Journey ends for Cassini in fireball dive into Saturn
THE Cassini mission to Saturn ended in a blaze of glory yesterday.
After 13 years in orbit, the spacecraft plummeted into the planet’s atmosphere at 77,000mph and burnt up in less than a minute.
Scientists at Nasa’s Jet Propulsion Laboratory in Pasadena, California, hugged each other, pictured, as one of the space agency’s most successful missions came to an end.
Cassini, roughly the size of a delivery van, transformed knowledge of conditions on Saturn and discovered seven of its moons, sending back huge amounts of data to Earth.
One of its biggest discoveries came earlier this year when it revealed strong evidence for the possibility of alien life. It found hydrogen on Saturn’s icy moon Enceladus, which, along with an ocean under its surface, may provide the main building blocks for life.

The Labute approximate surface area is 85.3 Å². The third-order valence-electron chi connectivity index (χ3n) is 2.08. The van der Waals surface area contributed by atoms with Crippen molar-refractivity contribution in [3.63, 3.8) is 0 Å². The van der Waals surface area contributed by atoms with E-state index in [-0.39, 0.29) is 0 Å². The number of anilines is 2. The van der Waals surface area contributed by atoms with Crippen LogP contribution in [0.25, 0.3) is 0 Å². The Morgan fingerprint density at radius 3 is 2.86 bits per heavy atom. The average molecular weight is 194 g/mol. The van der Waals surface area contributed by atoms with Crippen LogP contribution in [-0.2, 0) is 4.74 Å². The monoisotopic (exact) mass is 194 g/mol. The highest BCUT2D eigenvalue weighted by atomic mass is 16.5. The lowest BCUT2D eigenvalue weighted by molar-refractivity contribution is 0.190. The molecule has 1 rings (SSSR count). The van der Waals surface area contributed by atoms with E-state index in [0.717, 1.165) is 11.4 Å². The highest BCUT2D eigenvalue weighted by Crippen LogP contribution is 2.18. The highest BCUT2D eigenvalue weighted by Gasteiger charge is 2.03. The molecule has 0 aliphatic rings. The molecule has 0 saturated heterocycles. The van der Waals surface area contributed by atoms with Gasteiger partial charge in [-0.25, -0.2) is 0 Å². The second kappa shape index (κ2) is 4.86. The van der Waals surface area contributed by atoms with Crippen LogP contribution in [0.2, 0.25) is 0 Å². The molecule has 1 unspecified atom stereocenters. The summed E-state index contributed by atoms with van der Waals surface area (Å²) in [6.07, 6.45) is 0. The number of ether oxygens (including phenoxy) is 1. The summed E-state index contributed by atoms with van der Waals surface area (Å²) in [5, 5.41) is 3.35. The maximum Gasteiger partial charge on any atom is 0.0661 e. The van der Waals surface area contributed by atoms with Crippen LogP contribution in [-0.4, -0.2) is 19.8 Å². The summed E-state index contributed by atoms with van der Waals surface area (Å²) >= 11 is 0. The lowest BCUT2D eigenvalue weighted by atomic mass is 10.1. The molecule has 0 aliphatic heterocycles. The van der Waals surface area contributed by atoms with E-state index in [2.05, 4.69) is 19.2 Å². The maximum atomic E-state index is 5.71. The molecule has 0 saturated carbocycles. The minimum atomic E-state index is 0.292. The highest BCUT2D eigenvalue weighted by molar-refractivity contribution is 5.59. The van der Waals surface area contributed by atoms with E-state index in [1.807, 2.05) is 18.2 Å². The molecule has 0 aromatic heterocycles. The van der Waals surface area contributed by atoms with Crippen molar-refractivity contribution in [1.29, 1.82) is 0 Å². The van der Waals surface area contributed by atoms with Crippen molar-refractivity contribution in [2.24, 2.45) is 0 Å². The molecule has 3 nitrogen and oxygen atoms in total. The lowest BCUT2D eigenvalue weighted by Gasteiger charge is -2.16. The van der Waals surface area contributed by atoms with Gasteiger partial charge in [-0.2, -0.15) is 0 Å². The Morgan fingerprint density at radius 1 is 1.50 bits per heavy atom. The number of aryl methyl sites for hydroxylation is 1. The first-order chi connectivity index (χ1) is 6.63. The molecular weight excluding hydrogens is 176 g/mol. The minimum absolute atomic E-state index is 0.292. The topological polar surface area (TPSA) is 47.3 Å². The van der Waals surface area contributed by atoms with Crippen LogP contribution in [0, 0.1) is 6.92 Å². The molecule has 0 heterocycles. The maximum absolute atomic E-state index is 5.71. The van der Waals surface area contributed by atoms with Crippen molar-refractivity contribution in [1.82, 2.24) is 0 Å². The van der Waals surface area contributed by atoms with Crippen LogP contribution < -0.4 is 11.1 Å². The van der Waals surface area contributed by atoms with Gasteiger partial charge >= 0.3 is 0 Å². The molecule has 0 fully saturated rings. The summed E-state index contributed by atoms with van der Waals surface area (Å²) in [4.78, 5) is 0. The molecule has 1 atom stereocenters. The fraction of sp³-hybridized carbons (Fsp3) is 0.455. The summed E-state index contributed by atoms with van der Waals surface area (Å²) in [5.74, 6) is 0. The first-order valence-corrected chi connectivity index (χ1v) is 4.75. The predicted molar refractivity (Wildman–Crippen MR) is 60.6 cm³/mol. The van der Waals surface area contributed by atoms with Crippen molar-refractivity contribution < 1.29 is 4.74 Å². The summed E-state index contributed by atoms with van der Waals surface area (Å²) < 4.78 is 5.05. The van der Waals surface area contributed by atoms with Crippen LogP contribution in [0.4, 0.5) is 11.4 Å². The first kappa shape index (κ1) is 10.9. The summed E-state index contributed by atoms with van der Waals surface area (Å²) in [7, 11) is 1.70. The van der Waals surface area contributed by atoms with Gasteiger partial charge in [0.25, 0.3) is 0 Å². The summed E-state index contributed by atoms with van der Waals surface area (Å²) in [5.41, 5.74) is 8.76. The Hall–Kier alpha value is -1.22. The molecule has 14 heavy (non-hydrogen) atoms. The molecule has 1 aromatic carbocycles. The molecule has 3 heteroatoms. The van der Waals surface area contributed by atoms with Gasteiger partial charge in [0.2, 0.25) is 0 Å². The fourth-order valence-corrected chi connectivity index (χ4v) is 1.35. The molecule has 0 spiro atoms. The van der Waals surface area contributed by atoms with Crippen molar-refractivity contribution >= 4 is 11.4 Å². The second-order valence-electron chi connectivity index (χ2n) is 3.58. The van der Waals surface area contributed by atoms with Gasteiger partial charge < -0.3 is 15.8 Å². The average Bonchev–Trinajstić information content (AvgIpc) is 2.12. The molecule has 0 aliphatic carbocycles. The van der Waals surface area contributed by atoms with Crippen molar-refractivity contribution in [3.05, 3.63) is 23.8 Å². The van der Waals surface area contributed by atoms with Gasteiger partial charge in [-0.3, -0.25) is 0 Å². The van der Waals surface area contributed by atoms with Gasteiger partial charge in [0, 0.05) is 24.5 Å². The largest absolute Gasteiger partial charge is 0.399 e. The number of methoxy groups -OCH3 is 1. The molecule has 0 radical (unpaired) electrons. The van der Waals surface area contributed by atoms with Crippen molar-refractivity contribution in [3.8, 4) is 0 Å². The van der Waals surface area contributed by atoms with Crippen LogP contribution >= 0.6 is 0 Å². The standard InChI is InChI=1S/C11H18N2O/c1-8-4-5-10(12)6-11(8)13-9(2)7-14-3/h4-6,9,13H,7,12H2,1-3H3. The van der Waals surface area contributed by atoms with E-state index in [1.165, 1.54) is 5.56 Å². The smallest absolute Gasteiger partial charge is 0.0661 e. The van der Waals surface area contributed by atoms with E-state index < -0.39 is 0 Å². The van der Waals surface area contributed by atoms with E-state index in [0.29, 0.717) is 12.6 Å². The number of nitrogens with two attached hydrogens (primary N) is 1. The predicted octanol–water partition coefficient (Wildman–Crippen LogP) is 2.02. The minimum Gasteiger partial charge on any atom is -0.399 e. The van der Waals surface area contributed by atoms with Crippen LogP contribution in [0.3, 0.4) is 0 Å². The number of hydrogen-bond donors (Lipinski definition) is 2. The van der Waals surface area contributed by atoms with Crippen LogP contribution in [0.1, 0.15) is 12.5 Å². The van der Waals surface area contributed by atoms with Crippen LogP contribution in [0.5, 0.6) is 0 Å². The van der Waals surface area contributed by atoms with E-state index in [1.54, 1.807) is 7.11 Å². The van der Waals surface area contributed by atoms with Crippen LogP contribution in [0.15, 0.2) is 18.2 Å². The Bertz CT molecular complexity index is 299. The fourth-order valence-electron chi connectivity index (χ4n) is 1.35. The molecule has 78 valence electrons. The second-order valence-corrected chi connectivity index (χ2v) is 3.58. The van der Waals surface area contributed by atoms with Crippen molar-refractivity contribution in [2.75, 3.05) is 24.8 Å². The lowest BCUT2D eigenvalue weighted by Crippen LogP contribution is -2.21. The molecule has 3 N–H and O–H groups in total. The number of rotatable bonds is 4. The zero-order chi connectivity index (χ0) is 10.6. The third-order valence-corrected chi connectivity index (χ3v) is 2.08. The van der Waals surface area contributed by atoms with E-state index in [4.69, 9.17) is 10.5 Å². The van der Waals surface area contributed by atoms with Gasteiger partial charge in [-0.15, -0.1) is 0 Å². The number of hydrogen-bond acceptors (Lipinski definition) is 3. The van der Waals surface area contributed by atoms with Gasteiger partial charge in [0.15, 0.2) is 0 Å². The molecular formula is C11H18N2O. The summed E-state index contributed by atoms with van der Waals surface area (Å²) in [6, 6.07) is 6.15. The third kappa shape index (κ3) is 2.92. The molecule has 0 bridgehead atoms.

The unmanned craft had to be destroyed because it had run out of fuel and risked crashing into Enceladus or one of Saturn’s other moons, Titan, potentially contaminating their pristine surfaces with bugs from Earth.
Radio contact was lost at 12.55pm yesterday as Cassini was torn apart over Saturn’s cloud tops.
Earl Maize, of the Jet Propulsion Laboratory, said: ‘What a way to go – truly a blaze of glory.’
In its last suicide mission, Cassini was sent on a final fly-by of Titan, whose gravity nudged it back towards Saturn in what Nasa termed a ‘goodbye kiss’.
13-year mission: Cassini probe